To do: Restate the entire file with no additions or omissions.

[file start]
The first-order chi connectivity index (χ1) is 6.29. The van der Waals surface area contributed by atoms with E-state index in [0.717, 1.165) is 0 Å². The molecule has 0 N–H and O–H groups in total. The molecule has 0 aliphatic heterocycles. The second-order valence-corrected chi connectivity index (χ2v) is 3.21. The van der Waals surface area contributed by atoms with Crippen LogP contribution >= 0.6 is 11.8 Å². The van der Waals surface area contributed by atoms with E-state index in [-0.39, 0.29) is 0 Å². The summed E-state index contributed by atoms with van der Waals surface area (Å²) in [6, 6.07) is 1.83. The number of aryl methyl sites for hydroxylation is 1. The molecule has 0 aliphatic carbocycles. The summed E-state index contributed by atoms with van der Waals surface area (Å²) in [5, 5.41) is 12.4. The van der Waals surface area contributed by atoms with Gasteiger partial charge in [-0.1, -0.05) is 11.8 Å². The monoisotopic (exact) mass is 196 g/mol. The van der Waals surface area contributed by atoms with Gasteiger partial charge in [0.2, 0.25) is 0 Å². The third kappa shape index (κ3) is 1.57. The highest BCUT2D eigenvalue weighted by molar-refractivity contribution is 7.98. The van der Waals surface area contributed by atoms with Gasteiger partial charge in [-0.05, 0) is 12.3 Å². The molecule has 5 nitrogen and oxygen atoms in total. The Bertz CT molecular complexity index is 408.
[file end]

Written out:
The first-order chi connectivity index (χ1) is 6.29. The van der Waals surface area contributed by atoms with E-state index in [0.717, 1.165) is 0 Å². The molecule has 0 N–H and O–H groups in total. The molecule has 0 aliphatic heterocycles. The second-order valence-corrected chi connectivity index (χ2v) is 3.21. The van der Waals surface area contributed by atoms with Crippen LogP contribution >= 0.6 is 11.8 Å². The van der Waals surface area contributed by atoms with E-state index in [-0.39, 0.29) is 0 Å². The summed E-state index contributed by atoms with van der Waals surface area (Å²) in [6, 6.07) is 1.83. The number of aryl methyl sites for hydroxylation is 1. The molecule has 0 aliphatic carbocycles. The summed E-state index contributed by atoms with van der Waals surface area (Å²) in [5, 5.41) is 12.4. The van der Waals surface area contributed by atoms with Gasteiger partial charge in [-0.1, -0.05) is 11.8 Å². The monoisotopic (exact) mass is 196 g/mol. The van der Waals surface area contributed by atoms with Gasteiger partial charge in [0.2, 0.25) is 0 Å². The third kappa shape index (κ3) is 1.57. The highest BCUT2D eigenvalue weighted by molar-refractivity contribution is 7.98. The van der Waals surface area contributed by atoms with Gasteiger partial charge in [-0.05, 0) is 12.3 Å². The molecule has 5 nitrogen and oxygen atoms in total. The Bertz CT molecular complexity index is 408.